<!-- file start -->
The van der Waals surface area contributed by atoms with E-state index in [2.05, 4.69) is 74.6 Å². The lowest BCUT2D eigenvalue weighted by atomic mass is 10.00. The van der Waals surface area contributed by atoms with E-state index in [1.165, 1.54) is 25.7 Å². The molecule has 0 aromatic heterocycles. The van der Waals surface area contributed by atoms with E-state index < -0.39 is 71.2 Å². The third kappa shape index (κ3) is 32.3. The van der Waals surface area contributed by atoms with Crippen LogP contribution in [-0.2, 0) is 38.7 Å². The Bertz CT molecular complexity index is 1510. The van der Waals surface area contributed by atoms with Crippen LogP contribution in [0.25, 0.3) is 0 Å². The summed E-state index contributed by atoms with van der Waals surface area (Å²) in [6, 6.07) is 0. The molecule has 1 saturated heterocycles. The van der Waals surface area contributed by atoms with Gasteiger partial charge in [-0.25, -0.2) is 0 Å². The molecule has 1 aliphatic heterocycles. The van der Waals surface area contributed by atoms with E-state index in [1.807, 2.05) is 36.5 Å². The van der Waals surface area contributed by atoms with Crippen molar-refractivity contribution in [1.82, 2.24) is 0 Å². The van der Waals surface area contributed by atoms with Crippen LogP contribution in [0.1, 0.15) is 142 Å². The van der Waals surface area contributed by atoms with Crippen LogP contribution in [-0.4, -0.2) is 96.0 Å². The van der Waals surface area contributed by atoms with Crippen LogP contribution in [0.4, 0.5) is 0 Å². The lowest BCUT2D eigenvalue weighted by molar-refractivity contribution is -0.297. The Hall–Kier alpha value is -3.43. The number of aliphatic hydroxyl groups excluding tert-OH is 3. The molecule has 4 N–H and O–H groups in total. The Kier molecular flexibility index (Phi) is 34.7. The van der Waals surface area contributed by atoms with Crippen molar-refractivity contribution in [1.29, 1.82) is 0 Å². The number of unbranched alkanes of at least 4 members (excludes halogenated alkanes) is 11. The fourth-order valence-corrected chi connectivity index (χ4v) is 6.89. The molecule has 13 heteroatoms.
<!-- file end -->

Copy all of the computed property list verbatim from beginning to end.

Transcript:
The van der Waals surface area contributed by atoms with E-state index in [2.05, 4.69) is 74.6 Å². The lowest BCUT2D eigenvalue weighted by atomic mass is 10.00. The van der Waals surface area contributed by atoms with E-state index in [1.165, 1.54) is 25.7 Å². The molecule has 0 aromatic heterocycles. The van der Waals surface area contributed by atoms with E-state index < -0.39 is 71.2 Å². The third kappa shape index (κ3) is 32.3. The van der Waals surface area contributed by atoms with Crippen LogP contribution in [-0.2, 0) is 38.7 Å². The Bertz CT molecular complexity index is 1510. The van der Waals surface area contributed by atoms with Crippen LogP contribution in [0.25, 0.3) is 0 Å². The summed E-state index contributed by atoms with van der Waals surface area (Å²) in [6, 6.07) is 0. The molecule has 1 saturated heterocycles. The van der Waals surface area contributed by atoms with Gasteiger partial charge in [-0.25, -0.2) is 0 Å². The molecule has 1 aliphatic heterocycles. The van der Waals surface area contributed by atoms with E-state index in [1.807, 2.05) is 36.5 Å². The van der Waals surface area contributed by atoms with Crippen molar-refractivity contribution in [1.82, 2.24) is 0 Å². The van der Waals surface area contributed by atoms with Crippen LogP contribution in [0.1, 0.15) is 142 Å². The van der Waals surface area contributed by atoms with Crippen LogP contribution in [-0.4, -0.2) is 96.0 Å². The van der Waals surface area contributed by atoms with Crippen LogP contribution in [0.4, 0.5) is 0 Å². The lowest BCUT2D eigenvalue weighted by molar-refractivity contribution is -0.297. The Hall–Kier alpha value is -3.43. The number of aliphatic hydroxyl groups excluding tert-OH is 3. The molecule has 4 N–H and O–H groups in total. The Kier molecular flexibility index (Phi) is 34.7. The van der Waals surface area contributed by atoms with Crippen molar-refractivity contribution in [1.29, 1.82) is 0 Å². The number of unbranched alkanes of at least 4 members (excludes halogenated alkanes) is 11. The fourth-order valence-corrected chi connectivity index (χ4v) is 6.89. The molecule has 13 heteroatoms.